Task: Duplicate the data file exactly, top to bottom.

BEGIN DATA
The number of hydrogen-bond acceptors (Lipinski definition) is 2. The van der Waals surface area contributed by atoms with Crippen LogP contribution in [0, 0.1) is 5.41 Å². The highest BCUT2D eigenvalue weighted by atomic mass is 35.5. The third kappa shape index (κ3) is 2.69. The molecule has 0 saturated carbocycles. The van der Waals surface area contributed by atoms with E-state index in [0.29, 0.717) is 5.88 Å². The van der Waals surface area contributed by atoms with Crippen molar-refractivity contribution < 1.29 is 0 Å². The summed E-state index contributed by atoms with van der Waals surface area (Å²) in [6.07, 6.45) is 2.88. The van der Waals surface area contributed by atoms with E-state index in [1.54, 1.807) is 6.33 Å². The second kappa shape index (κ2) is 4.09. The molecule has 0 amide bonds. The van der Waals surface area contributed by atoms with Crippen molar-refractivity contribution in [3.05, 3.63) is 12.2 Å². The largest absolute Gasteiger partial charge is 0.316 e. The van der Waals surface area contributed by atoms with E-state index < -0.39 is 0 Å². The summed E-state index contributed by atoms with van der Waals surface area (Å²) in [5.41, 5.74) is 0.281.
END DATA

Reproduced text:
The number of hydrogen-bond acceptors (Lipinski definition) is 2. The van der Waals surface area contributed by atoms with Crippen LogP contribution in [0, 0.1) is 5.41 Å². The highest BCUT2D eigenvalue weighted by atomic mass is 35.5. The third kappa shape index (κ3) is 2.69. The molecule has 0 saturated carbocycles. The van der Waals surface area contributed by atoms with E-state index in [0.29, 0.717) is 5.88 Å². The van der Waals surface area contributed by atoms with Crippen molar-refractivity contribution < 1.29 is 0 Å². The summed E-state index contributed by atoms with van der Waals surface area (Å²) in [6.07, 6.45) is 2.88. The van der Waals surface area contributed by atoms with E-state index in [1.54, 1.807) is 6.33 Å². The second kappa shape index (κ2) is 4.09. The molecule has 0 amide bonds. The van der Waals surface area contributed by atoms with Crippen molar-refractivity contribution in [3.05, 3.63) is 12.2 Å². The largest absolute Gasteiger partial charge is 0.316 e. The van der Waals surface area contributed by atoms with E-state index < -0.39 is 0 Å². The summed E-state index contributed by atoms with van der Waals surface area (Å²) in [5.41, 5.74) is 0.281.